The News4 I-Team went through pending transportation cases before the D.C. Contract Appeals Board, and found ten road project contractors with claims against DDOT. Companies claim they are owed more than $8.2 million for work they completed but were never paid for. Karen Salehi, of Rustler Construction,and Fariborz Navidi-Kasmai, of A&M Concrete, told the News4 I-Team their companies' stories. This story was published March 1, 2012 - 7:02 a.m.
Digging. Scraping. Building.
Construction seems to never end in the District.
The News 4 I-Team is going to show you how you’re still paying for some road projects years after the concrete dries.
Karen Salehi, of Rustler Construction, said they won their dream job back in 2002: A multi-million dollar project to renovate a stretch of Bladensburg Road in Northeast.
"This particular project was our first in D.C.," she explained.
Sidewalks, roadways and lighting. It was all part of the plan.
But Salehi said unexpected costs popped up when they realized the soil underneath was in bad shape, requiring what’s called “change orders” with the project.
“These are the invoices,” Salehi said as she pointed to a filing cabinet as tall as she is. She said by the time the project wrapped in 2004, the money from D.C.’s Department of Transportation had run out.
Seven years later, the company is still waiting to be paid for the change orders and other costs.
“One-point-two million dollars is what is still outstanding,” Salehi said.
Rustler sued and ended up at the D.C. Contract Appeals Board, a special group of judges who exclusively deal with all contract disputes brought against the city.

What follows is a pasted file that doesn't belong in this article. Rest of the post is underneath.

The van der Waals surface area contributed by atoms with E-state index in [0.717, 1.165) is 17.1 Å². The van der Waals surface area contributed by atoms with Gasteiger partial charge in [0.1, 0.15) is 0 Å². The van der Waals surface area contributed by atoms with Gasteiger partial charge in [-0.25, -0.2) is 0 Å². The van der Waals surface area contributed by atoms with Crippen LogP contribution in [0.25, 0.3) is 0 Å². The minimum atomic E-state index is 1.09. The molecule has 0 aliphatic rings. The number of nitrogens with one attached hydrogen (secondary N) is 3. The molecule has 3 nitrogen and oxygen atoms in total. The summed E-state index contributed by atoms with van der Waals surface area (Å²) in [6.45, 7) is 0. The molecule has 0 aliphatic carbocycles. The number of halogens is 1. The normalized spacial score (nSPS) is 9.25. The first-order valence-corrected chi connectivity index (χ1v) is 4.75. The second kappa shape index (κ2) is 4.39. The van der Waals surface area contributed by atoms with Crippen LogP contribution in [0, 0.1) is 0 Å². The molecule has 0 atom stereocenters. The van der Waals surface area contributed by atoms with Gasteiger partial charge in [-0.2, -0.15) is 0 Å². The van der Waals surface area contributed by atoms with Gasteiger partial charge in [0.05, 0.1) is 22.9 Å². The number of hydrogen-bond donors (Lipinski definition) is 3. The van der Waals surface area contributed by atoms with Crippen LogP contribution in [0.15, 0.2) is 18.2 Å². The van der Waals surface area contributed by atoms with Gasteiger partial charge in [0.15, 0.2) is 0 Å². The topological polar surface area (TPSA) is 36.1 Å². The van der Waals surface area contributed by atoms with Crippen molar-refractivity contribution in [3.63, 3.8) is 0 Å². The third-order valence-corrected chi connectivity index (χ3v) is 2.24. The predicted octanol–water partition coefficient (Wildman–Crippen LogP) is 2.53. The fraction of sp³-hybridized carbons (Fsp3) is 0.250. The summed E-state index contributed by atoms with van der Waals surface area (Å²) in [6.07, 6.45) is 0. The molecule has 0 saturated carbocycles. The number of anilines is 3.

The News4 I-Team went through other pending transportation cases and found there are at least nine other road projects with claims against DDOT, including renovations to F Street NW, LeDroit Park NW, the 35th Street SE Bridge and the New Hampshire Avenue NE bridge.
Companies claim they’re owed more than $8.2 million for work they completed but were never paid for.
“If you’re a bridge contractor, you don’t get to go on a job like this very often,” says Fariborz Navidi-Kasmai of A&M Concrete.
Navidi-Kasmai said his excitement to work on a historic bridge project on the Klingle Bridge on Connecticut Avenue NW has turned into frustration.
He said the project was delayed because DDOT made a mess of the traffic closures and didn't plan enough for an unexpected expense.
"The skeleton was rusted more than what they showed on the plans,” he said.
A&M Concrete is suing DDOT for $2.4 million. The company says it never received after it completed the bridge renovation. But the company waited more than five years just to get a trial date.
"Maybe they have a point or we have a point,” Navidi-Kasmai said. “Maybe we're wrong, but we can't get our day in court. We can't get them to respond."
DDOT is represented by the D.C. Attorney General's Office.
Neither would comment on pending cases but a spokesman for the Attorney General’s Office admitted "there have been delays" and confirmed the attorney representing the city was replaced at least three times for the A&M case.
The spokesman said the Attorney General’s Office is committed to dealing with the claims as quickly as possible because it might lead to "a net recovery for the District."
The new head judge for the Contract Appeals Board also blames the backlog on staffing.
Judge Marc Loud said he finally has a full panel of judges for the first time in seven years.
The board receives roughly 50 to 60 new cases a year. Judge Loud said one of the first things he did when he took over was assign trial dates to every claim. As a result, he said the Board has already resolved about one-third of the 32 outstanding cases dating from 2007 or earlier.
Salehi’s case is slated to come up this spring. All the while, she said they keep raking up the bills.
"On this job, we have spent a good $250,000 in attorney fees.”
An added cost Salehi said is keeping companies from wanting to work here.
She said when they bid for projects in Maryland and Virginia, there can be close to a dozen companies competing. In D.C., it’s half that number.
And less competition could mean we're all paying more to get that new road.